When planning a ritual, one of the first things to consider is whether you want to work from a script. If you go for the scripted option, you need to consider whether you’re going to commit it to memory, or read it on the day. My personal preference is for improvised ritual, but there are times – especially with celebrant work – when a script may be more appropriate. I thought I’d lay out what I see as the pluses and minuses of using scripts – do bear in mind that I have a bias here!
The major advantage of using a script is that everyone knows what they are doing, can agree to it in advance, can see what they need to bring, don’t have to remember words, and have some protection against the anxieties of performing ritual. However, the issue of who creates the script is an interesting one, and putting words into other people’s mouths is a job fraught with difficulty. If there isn’t agreement, there is difficulty. Having a script and an intention that everyone learns it can work, but if anyone forgets their lines, the flow can be lost. People used to working with scripts find it harder to improvise if lines are forgotten or circumstances change. Reading from a script is fine if you have good light and dry weather – outdoors this doesn’t always work out.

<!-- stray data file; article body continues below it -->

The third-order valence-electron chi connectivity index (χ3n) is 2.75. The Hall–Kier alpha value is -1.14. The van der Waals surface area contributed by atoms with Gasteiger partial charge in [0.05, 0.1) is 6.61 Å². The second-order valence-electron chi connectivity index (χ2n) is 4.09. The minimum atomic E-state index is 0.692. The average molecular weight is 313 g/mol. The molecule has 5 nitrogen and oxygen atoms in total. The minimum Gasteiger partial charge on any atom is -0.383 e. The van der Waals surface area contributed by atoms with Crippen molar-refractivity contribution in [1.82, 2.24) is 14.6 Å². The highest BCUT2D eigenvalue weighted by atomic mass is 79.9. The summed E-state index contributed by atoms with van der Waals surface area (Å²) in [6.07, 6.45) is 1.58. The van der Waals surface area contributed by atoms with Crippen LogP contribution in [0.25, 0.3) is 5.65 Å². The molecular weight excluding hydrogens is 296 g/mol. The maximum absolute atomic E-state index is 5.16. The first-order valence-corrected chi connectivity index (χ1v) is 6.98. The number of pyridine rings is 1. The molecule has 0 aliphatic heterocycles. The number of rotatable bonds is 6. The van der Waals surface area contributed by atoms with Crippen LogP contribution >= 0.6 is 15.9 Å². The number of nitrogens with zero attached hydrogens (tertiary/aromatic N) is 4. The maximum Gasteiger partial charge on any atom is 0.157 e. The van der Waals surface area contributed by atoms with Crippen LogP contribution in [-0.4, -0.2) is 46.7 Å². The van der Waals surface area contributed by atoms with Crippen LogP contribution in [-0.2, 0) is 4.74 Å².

Scripts tie you to a plan, and sometimes on the day, the weather, the vibe or recent events can totally throw that out. I’ve had Lugnasadh rituals that felt autumnal, and Indian Summer autumns where the equinox was uncomfortably hot. We’ve hit Beltain with too many folks troubled and distressed in their personal lives for any talk of ‘sap rising’ to make sense. Not having a script gives you the space to respond on the day to whatever is happening. A script can also be a barrier between folk in the circle, anyone without ‘lines’ will feel unable to contribute, and if you give other people words, they may need up saying things they neither feel nor mean, damaging the emotional integrity of the ritual.
The downside to flying without a script is that it’s always a tad chaotic and you don’t get smooth ritual drama. Sometimes you get exquisite, improvised poetry, sometimes it’s awkward. People have no idea what to do. To make it work, you either need a small, trusting group where people aren’t self conscious, or you need at least one person confident enough to hold the ritual together and shape it in the moment, without a script. Folk who have learned ritual by doing it in the company of other improvisers can usually do this themselves.
Sometimes it works well to give participants their own bit of script – people contributing to a handfasting may need lines, for example, but the ritual itself can flow around them unscripted, held by the celebrant. If there are dedications to be made, a script for that section may make sense. It’s not an all or nothing choice, you can mix free flowing ritual with scripted ritual to suit your needs. You can start wholly scripted and move away from that as participants become more confident. There is no one right way of doing things – what matters is finding an approach suitable for the group of people you have.